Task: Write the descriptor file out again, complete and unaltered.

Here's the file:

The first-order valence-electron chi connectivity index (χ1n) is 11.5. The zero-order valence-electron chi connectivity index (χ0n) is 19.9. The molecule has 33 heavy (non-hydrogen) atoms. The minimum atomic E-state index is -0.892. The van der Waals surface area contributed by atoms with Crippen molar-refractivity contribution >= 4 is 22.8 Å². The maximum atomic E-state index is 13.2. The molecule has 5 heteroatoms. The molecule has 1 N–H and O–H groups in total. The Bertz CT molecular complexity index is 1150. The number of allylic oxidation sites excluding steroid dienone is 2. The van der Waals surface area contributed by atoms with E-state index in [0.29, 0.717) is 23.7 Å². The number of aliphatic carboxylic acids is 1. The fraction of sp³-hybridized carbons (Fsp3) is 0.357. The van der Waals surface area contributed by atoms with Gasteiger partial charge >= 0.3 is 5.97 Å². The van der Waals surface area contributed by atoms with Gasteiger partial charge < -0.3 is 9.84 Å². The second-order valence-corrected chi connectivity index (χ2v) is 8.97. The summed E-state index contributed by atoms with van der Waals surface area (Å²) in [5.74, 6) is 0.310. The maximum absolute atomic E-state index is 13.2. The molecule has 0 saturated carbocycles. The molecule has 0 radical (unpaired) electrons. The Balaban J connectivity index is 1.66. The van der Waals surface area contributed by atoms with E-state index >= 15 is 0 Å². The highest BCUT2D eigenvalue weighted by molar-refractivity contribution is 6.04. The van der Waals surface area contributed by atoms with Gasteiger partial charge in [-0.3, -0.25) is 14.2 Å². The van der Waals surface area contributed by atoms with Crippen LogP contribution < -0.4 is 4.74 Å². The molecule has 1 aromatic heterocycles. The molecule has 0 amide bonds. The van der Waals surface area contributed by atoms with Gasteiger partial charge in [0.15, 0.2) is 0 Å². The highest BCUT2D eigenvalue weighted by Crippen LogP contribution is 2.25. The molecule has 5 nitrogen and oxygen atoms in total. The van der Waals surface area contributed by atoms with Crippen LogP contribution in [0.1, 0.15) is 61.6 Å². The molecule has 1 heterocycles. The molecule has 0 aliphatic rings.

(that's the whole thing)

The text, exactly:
The first-order valence-electron chi connectivity index (χ1n) is 11.5. The zero-order valence-electron chi connectivity index (χ0n) is 19.9. The molecule has 33 heavy (non-hydrogen) atoms. The minimum atomic E-state index is -0.892. The van der Waals surface area contributed by atoms with Crippen molar-refractivity contribution >= 4 is 22.8 Å². The maximum atomic E-state index is 13.2. The molecule has 5 heteroatoms. The molecule has 1 N–H and O–H groups in total. The Bertz CT molecular complexity index is 1150. The number of allylic oxidation sites excluding steroid dienone is 2. The van der Waals surface area contributed by atoms with E-state index in [0.29, 0.717) is 23.7 Å². The number of aliphatic carboxylic acids is 1. The fraction of sp³-hybridized carbons (Fsp3) is 0.357. The van der Waals surface area contributed by atoms with Gasteiger partial charge >= 0.3 is 5.97 Å². The van der Waals surface area contributed by atoms with Gasteiger partial charge < -0.3 is 9.84 Å². The second-order valence-corrected chi connectivity index (χ2v) is 8.97. The summed E-state index contributed by atoms with van der Waals surface area (Å²) in [5.74, 6) is 0.310. The maximum absolute atomic E-state index is 13.2. The molecule has 0 saturated carbocycles. The molecule has 0 radical (unpaired) electrons. The Balaban J connectivity index is 1.66. The van der Waals surface area contributed by atoms with E-state index >= 15 is 0 Å². The highest BCUT2D eigenvalue weighted by molar-refractivity contribution is 6.04. The van der Waals surface area contributed by atoms with Gasteiger partial charge in [-0.3, -0.25) is 14.2 Å². The van der Waals surface area contributed by atoms with Crippen LogP contribution < -0.4 is 4.74 Å². The molecule has 1 aromatic heterocycles. The molecule has 0 amide bonds. The van der Waals surface area contributed by atoms with Gasteiger partial charge in [0.15, 0.2) is 0 Å². The highest BCUT2D eigenvalue weighted by Crippen LogP contribution is 2.25. The molecule has 5 nitrogen and oxygen atoms in total. The van der Waals surface area contributed by atoms with Crippen LogP contribution in [0.1, 0.15) is 61.6 Å². The molecule has 1 heterocycles. The molecule has 0 aliphatic rings.